Matching Styles – As humans we have a tendency to get along with and trust people who are much like ourselves.  I have found if I match pace and tonality when I am speaking with people on the phone, leaving voice messages or meeting face-to-face helps us to connect more quickly.  I have been in meetings where I simply didn’t connect with the person initially, and once I consciously started to match their pace and tonality I seemed to be able to develop rapport.  The key here is to be subtle and natural, otherwise the prospect will sense you are not being genuine.

Tell the Truth – Like most Salespeople, I have been faced with delivering some not so good news to clients.  I have found that even bad news can be delivered professionally.  If I don’t know something, I simply take great notes and tell my prospects and clients that I will find out and get back to them.  I make sure I follow up in a timely manner.  Clients have told me that they appreciate my honesty.  This just makes good business sense to me if you want your clients to trust you, you have to be trustworthy.





Remember the Sales Basics by Cindy Stradling CSP, CPC


In recent years, sales professionals have faced loads of new challenges. Internet sales, in particular, have taken the market from manindex2y professionals and made it far more difficult to meet quotas. In addition, many industries that were once more service related have become more focused on price competitiveness. If you’re in sales, it’s critical to remember the basics that help you achieve your sales goals even when competing with a lower price and Internet sales.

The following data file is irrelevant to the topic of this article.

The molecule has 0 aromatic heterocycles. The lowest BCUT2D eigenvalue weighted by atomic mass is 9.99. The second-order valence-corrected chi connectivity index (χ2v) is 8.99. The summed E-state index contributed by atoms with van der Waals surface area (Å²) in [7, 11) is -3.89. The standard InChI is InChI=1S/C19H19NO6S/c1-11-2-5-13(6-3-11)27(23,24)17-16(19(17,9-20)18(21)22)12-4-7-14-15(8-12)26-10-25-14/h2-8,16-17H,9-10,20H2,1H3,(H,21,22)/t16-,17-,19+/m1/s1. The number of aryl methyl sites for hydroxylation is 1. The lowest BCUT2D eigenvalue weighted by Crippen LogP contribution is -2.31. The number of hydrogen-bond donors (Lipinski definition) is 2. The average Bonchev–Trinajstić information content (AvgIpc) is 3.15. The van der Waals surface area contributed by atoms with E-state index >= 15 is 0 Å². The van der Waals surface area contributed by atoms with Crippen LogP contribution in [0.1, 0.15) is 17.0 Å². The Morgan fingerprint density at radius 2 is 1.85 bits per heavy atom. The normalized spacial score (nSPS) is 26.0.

1. Retention. If you sell anything that offers the possibility for repeat sales, retaining your customers is critical. It costs much less to keep a customer than to look for a new one. Customer service, follow up and attention to details will help you keep the customers you have.
  1. Trust. If you are trustworthy, customers want to buy from you. Be sure that you follow some simple rules when it comes to dealing with customers. Tell the truth and represent your product accurately. Do what you say you’ll do. Follow up and readily provide information.
  1. Knowledge. Become an expert in your field. People want to buy from someone who knows more than they about the product they seek. They want you to be able to handle this part of their life from them, and they’ll often walk away if you don’t know the technical answers.
  1. Be a fixture in your industry and your community. The key to keeping a pipeline of prospects is to work to being the name that comes to mind when people in your territory need what you sell. Know your territory and invest in that community. The more people see your face and associate you with caring about your product, your customer and your community, the more likely they will be to seek you out when they need what you sell.